Wound bed preparation is the systematic approach clinicians use to identify and remove barriers to the healing process of the wound. The approach aims to create an optimal wound healing environment by focusing on all critical components, including debridement, bacterial balance, and exudate...
By Aletha Tippett MD
There has been a very interesting and disheartening development in the past two years. My practice has always had a small private wound care clinic, and we have always been busy with referrals from local physicians. But lately those referrals have evaporated, the reason being that the local physicians have become part of larger hospital-based systems. So now if they have a wound they refer it to the hospital wound center that is a part of their system.
The Fate of the Private Wound Care Clinic
Do the large wound centers at hospitals provide better wound care? I do not think so. My practice has a nearly 100% healing rate and nearly 95% limb salvage rate, and we still have word of mouth referrals from patients who do not get adequate care at the large hospital centers.
I have tried to negotiate a relationship with a large hospital, but there is no real interest in wound care from the hospital. It is all about the money—money that can be made by having me join their group, money that can be made by having their own wound center, money that can be made by having hyperbaric oxygen. Please do not think that all large hospital-based wound care is not good, because there is some that is very good.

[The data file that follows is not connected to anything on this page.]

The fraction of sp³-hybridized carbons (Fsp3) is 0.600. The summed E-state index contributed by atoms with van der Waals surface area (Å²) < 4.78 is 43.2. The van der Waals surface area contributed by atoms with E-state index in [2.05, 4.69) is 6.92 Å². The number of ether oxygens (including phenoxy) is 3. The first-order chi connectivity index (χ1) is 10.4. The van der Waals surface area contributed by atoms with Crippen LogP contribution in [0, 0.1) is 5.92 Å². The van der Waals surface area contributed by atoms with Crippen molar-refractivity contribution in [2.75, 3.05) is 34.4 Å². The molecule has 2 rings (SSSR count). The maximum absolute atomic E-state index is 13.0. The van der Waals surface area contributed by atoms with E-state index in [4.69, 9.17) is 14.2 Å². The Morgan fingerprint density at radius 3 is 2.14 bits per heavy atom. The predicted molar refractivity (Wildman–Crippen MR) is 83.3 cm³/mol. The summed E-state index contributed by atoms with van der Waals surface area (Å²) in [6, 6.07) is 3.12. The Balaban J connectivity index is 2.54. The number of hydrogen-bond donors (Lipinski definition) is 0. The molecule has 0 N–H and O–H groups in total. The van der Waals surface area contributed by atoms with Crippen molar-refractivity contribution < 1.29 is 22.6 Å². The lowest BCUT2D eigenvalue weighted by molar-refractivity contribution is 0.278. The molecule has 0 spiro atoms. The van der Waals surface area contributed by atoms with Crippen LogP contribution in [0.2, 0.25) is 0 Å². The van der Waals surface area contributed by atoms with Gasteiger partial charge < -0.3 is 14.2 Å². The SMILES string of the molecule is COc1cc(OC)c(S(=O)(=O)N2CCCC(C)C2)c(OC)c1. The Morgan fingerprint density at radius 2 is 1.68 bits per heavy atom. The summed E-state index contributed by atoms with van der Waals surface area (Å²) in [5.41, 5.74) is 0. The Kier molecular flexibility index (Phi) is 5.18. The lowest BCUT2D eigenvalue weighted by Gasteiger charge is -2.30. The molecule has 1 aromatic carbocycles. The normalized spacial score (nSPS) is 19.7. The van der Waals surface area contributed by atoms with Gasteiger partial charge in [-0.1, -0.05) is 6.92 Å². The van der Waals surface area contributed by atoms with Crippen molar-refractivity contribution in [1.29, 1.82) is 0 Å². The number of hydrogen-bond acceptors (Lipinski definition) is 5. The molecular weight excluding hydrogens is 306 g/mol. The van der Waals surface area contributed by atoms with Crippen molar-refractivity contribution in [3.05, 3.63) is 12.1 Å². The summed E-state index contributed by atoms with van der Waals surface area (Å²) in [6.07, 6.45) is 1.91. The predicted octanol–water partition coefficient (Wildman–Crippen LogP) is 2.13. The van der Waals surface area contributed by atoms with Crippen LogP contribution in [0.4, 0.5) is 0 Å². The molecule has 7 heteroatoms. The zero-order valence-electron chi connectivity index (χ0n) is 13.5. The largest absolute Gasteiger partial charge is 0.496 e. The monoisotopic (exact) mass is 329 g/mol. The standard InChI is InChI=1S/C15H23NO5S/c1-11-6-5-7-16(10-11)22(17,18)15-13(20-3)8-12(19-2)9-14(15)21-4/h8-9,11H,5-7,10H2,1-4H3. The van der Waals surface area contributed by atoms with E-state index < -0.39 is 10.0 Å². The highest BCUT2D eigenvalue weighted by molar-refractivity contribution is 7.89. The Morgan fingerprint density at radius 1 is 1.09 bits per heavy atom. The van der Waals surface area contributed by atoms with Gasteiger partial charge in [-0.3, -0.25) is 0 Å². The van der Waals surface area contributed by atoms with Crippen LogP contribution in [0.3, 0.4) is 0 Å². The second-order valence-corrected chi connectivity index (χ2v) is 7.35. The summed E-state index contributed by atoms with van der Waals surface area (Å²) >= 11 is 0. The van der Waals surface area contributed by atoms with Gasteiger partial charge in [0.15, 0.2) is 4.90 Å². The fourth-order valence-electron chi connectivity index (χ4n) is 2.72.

So, how do patients reach wound care providers who will really work with them to heal their wounds? For us it means increased effort to get the word out about our services. We have mailed letters and information to all the remaining independent podiatrists and physicians. It also means enhancing our website to let people know what we do. Maybe these are things that should be done in this day and age, but are probably more important when competing against large entities.
What to Ask When Comparing Wound Care Options
What is key is that patients who are looking for wound care need to ask the provider key questions: What is your success rate? How will you work with me? How much will this cost? Just because you are seeing a large hospital-based wound center doesn't mean you will get the best care.
So far, we have a very loyal patient base that refers others to us, and there are a few independent physicians who will refer to us. We even get referrals now and then from a big wound center, especially when they don't know what to do with the wound. We are able to maintain our niche and continue to provide excellent care. We have several wound patients who drive 5 hours to come see us and it breaks my heart that they couldn't find good care closer.
Unfortunately, there will always be wounds for us to care for. Having different ways and avenues to treat wounds is valuable, so hopefully these different avenues will be able to remain available. As a small private clinic faced with enormous competition and a difficult financial environment, survival requires dedication, flexibility and innovation, which we continue to provide. We hope that other private clinics are also able to survive.
About The Author
Aletha Tippett MD is a family medicine and wound care expert, founder and president of the Hope of Healing Foundation®, family physician, and international speaker on wound care.
The views and opinions expressed in this blog are solely those of the author, and do not represent the views of WoundSource, Kestrel Health Information, Inc., its affiliates, or subsidiary companies.